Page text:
Archive for March, 2000

Upstairs, downstairs

Issue 1/2000 | Archives online, Fiction, Prose

From Harmia lämpöpatterista (‘Trouble with the radiator’, Gummerus, 1999). Introduction by Tero Liukkonen

The view

From here, I can see straight into their bedroom. The thin man chases the red-haired mountain of lard; round and round the room they go: the man is swinging something in his hand, I can’t see what, while the lard-mountain squeals until the man throws her onto the bed. The same thing happens every night; I can’t see the bed. Too low, and I wouldn’t want to, besides; lewd ugly makes me sick that I can even think of it.

Downstairs a young man is always watching TV, sitting there motionless all evening. The blue flickers, never turns on the light, a young man. He has long, slender legs and arms, but his face I can’t see, it’s too dark. There are painting tools on his window sill. More…

How many worlds?

31 March 2000 | Authors, Reviews

Veronica Pimenoff

Photo: Jukka Uotila

Veronica Pimenoff’s novel Maa ilman vettä (‘A world without water’) recalls in a startling way the time when the founding father of Nordic literature, Georg Brandes, urged readers to ‘make problems a matter of debate’ and when Henrik Ibsen’s plays The Pillars of Society and A Doll’s House provoked widespread debate about money and property, gender and marriage.

The tradition of problem-centred literature in the Nordic countries from the end of the 19th century onward has hardly been studied, but it could certainly be made visible by tracing a line from Brandes to August Strindberg and thence via the working-class literature of Sweden and Finland to, for example, the feminist fiction of recent decades. More…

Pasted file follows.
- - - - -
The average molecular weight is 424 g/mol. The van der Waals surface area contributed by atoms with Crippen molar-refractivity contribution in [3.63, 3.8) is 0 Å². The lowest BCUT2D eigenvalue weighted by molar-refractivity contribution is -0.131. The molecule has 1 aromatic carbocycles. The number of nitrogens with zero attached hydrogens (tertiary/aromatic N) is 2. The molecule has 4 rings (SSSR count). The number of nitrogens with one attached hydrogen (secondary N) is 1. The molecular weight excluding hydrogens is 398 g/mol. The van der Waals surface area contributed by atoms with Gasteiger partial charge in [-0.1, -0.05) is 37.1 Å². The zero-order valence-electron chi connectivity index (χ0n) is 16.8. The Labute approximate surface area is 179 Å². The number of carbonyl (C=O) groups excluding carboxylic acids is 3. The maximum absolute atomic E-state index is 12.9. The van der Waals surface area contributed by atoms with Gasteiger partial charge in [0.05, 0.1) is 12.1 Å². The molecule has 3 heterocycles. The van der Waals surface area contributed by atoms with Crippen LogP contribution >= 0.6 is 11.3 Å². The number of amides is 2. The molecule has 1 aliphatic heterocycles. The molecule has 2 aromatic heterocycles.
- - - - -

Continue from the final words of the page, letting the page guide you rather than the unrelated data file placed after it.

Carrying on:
Still alive

31 March 2000 | Fiction, Prose

Extracts from the novel Maa ilman vettä (‘A world without water’, Tammi, 1999)

The window opened on to a sunny street. Nevertheless, there was a pungent, sickbed smell in the room. There were blue roses on a white background on the wallpaper and, on the long wall, three landscape watercolours of identical size: a sea-shore with cliffs, a mountain stream, mountaintops. The room was equipped with white furniture and a massive wooden table. The television had been lifted on to a stool so that it could be seen from the bed.

The bed had been shifted to the centre of the room with its head against the rose-wall, as in a hospital. Between white sheets, supported by a large pillow, Sofia Elena lay awake in a half-sitting position. More…

Taking a line for a walk

Issue 1/2000 | Archives online, Authors, Reviews

Paul Klee, who is often cited as a pioneer of abstract art, often gave his works names associated with literature. We do not know whether these names arose before he began work, or only as he looked at the finished painting. Probably both.

Klee was well-versed in literature and also wrote himself. In addition to his essays and diaries, he wrote music and theatre criticism. He was also a professional musician, playing the violin in various ensembles. His literary and musical background is clearly visible in all Klee’s work. It is difficult to consider him a purely abstract painter in the traditional sense of the word. Paradoxically, the pioneer of abstract art defies a strict categorisation as abstract or figurative. Behind almost all his works lies a figurative and literary development. And of course music, its transposition into painting.